WASHINGTON (CNN) -- Key measures of President-elect Barack Obama's economic recovery plan are facing a barrage of criticism from some Senate Democrats, with one charging that the plan's tax breaks were a return to "trickledown" economics.
Sen. Tom Harkin, D-Iowa, says many of the tax credits in the stimulus plan amount to "trickledown" economics.
During a lengthy closed-door meeting Thursday evening with Democratic senators on Capitol Hill, Larry Summers, chosen to head the National Economic Council, and senior Obama adviser David Axelrod heard complaints about the stimulus plan, according to two senior Democratic aides who attended the meeting.
"The concern seemed to be that people feel like the infrastructure projects are certain to create jobs and the business tax breaks are less certain to create jobs, and that's what our focus needs to be," one of the aides said.
Democrats also appealed to the Obama team to figure out a way to ensure that money for roads and bridges filters down to cities, counties and local planning boards.
The aide said some members are "fearful that governors will have all the say."
Wisconsin Democrat Ron Kind, a member of the House tax writing committee, described the meeting as a discussion on a variety of proposals.
"I don't think anyone really expects this stuff is going to come down from some mountain written on tablets and given to the Congress. But certainly, there's going to be a lot of deference toward what the administration is thinking, but there are areas that can be tweaked and improved upon," Kind said.
Democrats made it clear that they plan to put their stamp on the massive economic stimulus bill.
New York Democrat Charlie Rangel, who chairs the tax panel, said negotiations are continuing about which specific tax proposals will remain in the package.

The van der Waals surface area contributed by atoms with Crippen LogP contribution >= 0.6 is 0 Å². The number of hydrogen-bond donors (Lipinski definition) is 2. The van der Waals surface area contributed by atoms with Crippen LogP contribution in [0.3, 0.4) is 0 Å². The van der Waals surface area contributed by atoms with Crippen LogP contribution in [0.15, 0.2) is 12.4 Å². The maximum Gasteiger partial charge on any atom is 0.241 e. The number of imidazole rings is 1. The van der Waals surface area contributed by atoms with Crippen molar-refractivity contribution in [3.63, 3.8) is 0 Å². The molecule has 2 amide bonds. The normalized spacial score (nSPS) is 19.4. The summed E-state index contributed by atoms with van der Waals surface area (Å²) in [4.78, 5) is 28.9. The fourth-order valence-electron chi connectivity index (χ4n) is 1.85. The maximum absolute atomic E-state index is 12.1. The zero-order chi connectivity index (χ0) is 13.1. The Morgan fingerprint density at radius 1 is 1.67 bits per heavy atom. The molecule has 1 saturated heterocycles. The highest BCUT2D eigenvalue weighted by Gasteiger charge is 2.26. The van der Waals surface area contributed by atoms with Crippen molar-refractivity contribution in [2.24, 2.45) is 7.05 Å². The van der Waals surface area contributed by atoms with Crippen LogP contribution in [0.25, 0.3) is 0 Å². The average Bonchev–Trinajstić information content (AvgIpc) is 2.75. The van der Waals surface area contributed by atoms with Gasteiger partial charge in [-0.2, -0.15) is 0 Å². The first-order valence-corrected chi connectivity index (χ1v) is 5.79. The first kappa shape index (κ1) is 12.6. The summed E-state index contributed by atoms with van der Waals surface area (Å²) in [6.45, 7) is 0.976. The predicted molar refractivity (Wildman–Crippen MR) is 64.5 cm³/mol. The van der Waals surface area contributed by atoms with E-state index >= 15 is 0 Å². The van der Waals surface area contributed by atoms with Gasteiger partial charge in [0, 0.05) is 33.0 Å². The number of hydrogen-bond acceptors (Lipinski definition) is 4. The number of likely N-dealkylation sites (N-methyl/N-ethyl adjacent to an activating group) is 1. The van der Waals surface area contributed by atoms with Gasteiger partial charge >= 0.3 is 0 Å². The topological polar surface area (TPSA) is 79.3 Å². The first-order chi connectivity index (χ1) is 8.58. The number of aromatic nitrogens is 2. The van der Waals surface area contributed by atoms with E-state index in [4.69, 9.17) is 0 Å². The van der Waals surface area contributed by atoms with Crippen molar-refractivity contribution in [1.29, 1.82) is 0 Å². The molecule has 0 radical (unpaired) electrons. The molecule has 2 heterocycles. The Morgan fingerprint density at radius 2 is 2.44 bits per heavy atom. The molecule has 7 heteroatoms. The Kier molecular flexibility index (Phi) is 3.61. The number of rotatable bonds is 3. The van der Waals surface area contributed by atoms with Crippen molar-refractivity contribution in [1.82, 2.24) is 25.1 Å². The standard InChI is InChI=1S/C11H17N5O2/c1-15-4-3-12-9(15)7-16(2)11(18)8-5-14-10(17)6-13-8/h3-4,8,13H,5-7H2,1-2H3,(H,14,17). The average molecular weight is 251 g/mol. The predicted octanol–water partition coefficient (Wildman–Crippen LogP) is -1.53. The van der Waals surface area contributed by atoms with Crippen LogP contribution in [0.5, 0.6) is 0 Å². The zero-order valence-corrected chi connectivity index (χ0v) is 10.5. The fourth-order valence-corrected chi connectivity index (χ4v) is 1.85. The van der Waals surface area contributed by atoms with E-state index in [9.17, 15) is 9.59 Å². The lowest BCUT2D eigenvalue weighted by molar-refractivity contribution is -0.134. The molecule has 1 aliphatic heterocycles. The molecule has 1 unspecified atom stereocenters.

Obama wants a bill on his desk by mid-February, putting negotiations on a fast track.
The Obama team will return Sunday for another session with Senate Democrats.
Summers held back-to-back meetings Friday, first with the full House Democratic caucus and then with the Democratic members of the Ways and Means committee, which is drafting the tax cut part of the plan.
On Thursday, key members of Obama's party emerged from a closed-door meeting of the Senate Finance Committee criticizing central tax measures of the president-elect's proposals. Watch Obama explain his tax proposals »
In particular, members criticized said they did not think the idea of giving employers a $3,000 tax credit for each employee they hire would work.
"I'd rather spend the money on the infrastructure, on direct investment, on energy conversion and other kinds of things much more directly and much more rapidly and much more certainly create a real job," said Sen. John Kerry, D-Massachusetts.
Several Democrats also said they were down on a tax proposal for payroll tax credits -- amounting to about $20 per paycheck and totaling $500 per person and $1,000 for couples earning less that $200,000 a year.
Sen. Ron Wyden, D-Oregon, said he doubted that proposal would do much to stimulate the economy.
"We have an example from the first stimulus that indicates just giving people $500 to $600, while certainly welcome when there's this much economic hurt, may not be the best use of stimulus," Wyden said.
Instead, pumping more money into infrastructure spending would be more effective in creating jobs, Wyden said.
None of the senators CNN spoke with after the Finance Committee meeting said they thought the opposition to these provisions would derail the bill but suggested that many meetings would be needed with the Obama team to hammer out an agreement.
On the other side of the Capitol, House Democratic Whip Jim Clyburn, D-South Carolina, said Democrats were discussing including the alternative minimum tax as part of the package, in addition to the payroll tax cut and business tax credits the Obama team has proposed.
Clyburn made it clear that Hill Democrats aren't inclined to give Obama everything he wants.
"Democrats are going to be Democrats," he said. "We're creative thinkers. We don't believe in group think."
Speaker Nancy Pelosi said Thursday that House committees will begin action on Obama's proposed economic recovery package in the next couple of weeks, with a vote in the full House slated for the week after Obama's inauguration.
In a speech Thursday, Obama said it was imperative that Congress move quickly to pass the stimulus package once he takes office.
"We start 2009 in the midst of a crisis unlike any we have seen in our lifetime, a crisis that has only deepened over the last few weeks," Obama said at George Mason University in Virginia. Watch Obama call for "dramatic action" on the economy »
CNN's Deirdre Walsh, Dana Bash and Ted Barrett contributed to this report.